Here’s an example of a few of the speakers: Abel Rajan (Director of Marketing Analytics and Insights for Novartis), Adam Jackson (CEO and Co-Founder of Doctor On Demand), Christoph Trappe (Chief Storyteller for The Authentic Storytelling Project), Edlynne Laryea (Social Media and Digital Center of Excellence for Johnson & Johnson), Jack Barrette (CEO of WegoHealth), Joseph Kim (Senior Advisor of Clinical Innovation for Eli Lilly and Company), Mary Ann Belliveau (Health and Wellness for Twitter), Meredith Guerriero (Director of Facebook Health), Stefani Klaskow (Head of Industry Healthcare for Google), and so many more.
What I’m most excited about with this ePharma Summit is that it’s such a well-rounded conference. Not only are there a huge number of reputable and impressive speakers, but there is also a large networking portion and a number of workshops. The workshops are designed to network with the speakers and other healthcare professionals to go over digital strategy, new innovations, and current and future trends. I’m so excited to learn from the expertise of these leaders, as well as providing my insight as a ePatient advocate and chronic diseases fighter.
If you want to follow along with my blogging of the Summit, I’ll be blogging once per week leading up to the conference, and then I will provide a blog post about each session/workshop that I attend. Follow the ePharma blog here. And listen to the conversation on social media with: #ePharma16 and @ePharma.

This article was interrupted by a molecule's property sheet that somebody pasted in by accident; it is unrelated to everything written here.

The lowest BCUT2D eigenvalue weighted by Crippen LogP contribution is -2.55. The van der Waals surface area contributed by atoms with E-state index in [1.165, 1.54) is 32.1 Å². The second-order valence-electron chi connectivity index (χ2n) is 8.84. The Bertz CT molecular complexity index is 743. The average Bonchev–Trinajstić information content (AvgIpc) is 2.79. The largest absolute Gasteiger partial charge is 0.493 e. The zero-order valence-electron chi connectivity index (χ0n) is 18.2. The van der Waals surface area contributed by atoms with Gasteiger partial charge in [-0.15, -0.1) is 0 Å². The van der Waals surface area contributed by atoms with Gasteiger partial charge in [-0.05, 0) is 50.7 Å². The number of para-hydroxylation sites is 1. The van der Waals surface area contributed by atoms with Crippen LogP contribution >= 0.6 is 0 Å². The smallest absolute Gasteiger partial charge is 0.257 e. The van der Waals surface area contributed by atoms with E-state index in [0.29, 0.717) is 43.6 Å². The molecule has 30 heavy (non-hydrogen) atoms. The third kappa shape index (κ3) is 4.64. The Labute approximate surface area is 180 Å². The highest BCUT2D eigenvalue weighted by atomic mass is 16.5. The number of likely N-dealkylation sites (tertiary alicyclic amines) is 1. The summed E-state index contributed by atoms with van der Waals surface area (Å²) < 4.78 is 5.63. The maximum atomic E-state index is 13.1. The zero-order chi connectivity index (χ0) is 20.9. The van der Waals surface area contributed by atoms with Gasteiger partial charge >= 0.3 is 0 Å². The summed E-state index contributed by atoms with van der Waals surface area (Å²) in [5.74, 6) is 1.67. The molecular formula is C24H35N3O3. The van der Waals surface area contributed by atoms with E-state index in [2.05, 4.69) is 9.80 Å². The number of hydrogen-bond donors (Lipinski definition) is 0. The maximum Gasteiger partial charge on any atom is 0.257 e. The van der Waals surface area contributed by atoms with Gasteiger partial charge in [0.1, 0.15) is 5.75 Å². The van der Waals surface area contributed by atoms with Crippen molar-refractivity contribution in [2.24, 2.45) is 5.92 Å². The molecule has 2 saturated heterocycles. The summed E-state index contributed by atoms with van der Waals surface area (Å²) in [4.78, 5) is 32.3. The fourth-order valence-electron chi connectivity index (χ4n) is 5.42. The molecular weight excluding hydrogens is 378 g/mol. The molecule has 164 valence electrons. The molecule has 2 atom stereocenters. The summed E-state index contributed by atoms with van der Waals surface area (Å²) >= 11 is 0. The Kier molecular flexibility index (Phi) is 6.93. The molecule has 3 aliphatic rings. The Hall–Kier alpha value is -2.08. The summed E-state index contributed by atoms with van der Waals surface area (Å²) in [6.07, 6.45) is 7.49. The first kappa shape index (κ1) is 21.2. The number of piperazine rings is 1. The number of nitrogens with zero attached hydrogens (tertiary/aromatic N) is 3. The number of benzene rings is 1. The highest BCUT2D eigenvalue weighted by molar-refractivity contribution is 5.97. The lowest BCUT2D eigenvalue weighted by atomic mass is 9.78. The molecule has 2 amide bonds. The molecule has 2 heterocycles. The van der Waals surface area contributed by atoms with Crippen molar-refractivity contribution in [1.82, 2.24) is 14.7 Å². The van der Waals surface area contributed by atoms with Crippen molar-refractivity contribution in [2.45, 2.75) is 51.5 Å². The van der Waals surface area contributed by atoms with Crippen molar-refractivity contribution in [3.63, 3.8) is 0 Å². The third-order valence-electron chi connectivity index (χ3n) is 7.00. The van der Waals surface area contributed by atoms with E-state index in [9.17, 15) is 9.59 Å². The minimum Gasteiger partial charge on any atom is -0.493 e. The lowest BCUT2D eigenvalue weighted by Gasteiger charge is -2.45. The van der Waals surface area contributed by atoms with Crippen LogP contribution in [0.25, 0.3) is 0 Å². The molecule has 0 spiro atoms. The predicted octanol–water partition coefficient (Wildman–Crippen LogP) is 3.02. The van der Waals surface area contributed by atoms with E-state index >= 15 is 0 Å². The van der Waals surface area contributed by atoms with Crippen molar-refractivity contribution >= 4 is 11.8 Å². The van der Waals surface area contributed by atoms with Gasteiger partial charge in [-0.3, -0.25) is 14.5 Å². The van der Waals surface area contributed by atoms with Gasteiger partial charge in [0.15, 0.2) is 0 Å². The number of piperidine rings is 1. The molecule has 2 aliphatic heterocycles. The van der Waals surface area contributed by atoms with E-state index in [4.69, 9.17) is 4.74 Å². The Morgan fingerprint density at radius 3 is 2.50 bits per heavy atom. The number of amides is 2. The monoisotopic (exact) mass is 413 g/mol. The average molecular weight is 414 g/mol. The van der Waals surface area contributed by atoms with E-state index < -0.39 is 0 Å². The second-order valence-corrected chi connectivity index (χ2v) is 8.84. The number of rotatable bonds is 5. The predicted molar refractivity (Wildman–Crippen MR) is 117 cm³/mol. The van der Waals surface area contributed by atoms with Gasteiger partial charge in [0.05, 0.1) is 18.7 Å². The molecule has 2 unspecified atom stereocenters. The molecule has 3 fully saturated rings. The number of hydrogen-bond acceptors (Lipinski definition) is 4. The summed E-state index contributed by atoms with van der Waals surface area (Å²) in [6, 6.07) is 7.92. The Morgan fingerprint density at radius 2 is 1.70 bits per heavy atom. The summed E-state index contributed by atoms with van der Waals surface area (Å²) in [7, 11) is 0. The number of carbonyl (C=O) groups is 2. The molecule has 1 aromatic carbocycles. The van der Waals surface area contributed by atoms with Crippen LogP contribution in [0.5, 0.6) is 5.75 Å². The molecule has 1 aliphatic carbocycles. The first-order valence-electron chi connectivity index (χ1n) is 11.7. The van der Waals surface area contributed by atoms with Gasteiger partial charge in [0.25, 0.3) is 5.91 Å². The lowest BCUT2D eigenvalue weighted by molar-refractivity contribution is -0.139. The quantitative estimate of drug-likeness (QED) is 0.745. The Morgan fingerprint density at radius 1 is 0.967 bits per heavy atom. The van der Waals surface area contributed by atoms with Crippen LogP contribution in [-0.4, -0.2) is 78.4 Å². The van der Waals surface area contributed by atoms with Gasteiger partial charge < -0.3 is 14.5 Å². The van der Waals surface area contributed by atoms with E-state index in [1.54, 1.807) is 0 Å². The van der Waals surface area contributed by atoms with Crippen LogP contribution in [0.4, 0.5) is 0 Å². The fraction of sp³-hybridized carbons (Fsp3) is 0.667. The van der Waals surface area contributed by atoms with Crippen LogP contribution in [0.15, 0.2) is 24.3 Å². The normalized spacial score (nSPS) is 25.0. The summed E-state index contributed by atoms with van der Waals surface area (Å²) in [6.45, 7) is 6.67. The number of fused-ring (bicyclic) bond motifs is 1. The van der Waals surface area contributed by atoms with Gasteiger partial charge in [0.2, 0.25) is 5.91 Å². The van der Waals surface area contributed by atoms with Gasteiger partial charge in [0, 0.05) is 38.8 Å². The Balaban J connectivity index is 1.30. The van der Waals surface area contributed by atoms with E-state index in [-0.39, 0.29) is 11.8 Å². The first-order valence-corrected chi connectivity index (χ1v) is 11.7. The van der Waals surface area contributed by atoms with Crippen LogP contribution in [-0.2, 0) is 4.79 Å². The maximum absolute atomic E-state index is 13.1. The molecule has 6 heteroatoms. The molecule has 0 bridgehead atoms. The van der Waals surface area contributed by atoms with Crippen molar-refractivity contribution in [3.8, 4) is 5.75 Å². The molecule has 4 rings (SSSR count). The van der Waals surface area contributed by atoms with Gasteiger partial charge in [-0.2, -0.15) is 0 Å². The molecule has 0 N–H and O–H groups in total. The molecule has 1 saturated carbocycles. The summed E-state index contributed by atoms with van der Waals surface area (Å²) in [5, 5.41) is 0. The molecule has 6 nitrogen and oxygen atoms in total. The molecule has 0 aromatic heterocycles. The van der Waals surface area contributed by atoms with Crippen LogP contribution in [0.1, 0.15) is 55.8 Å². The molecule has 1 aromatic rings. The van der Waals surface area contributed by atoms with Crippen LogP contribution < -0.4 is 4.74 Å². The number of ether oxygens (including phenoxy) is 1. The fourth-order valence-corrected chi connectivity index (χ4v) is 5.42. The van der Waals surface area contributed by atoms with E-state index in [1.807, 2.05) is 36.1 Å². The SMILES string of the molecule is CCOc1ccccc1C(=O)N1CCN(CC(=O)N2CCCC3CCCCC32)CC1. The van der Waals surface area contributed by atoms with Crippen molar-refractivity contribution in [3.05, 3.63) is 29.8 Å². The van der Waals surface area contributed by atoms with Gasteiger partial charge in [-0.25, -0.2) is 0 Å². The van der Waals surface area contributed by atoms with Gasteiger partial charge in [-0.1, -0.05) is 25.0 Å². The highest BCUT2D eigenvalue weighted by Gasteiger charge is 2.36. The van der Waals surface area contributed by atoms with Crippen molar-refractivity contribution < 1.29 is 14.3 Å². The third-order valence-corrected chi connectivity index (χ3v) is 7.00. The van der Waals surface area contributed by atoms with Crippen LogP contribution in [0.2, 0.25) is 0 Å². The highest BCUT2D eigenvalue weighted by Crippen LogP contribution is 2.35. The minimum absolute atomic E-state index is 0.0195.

I can’t wait to share my experience with you! Feel free to continue following my blog here, or follow me on social media with @kristinmcoppens.
*Disclaimer: I used my phone mic to type out this blog post earlier. It’s an endless stream of brain vomit. I needed to just get a blog post out–and this is what I ended with. Excuse the rambling, incoherent thoughts.
So here’s the thing: I feel like I have so much in my head that I want to blog about and I feel like the lack of doing so is the culmination of a lot of different issues but at the backbone of all of this is such a strong desire to build this blog. Sometimes I ask myself why can’t I make a living traveling around, going to conferences, live tweeting, live blogging, and raising awareness for epatients and patient advocacy. I’m not saying that I’ll never be able to do exactly that, however, there are pros and cons to that as a full-time lifestyle choice.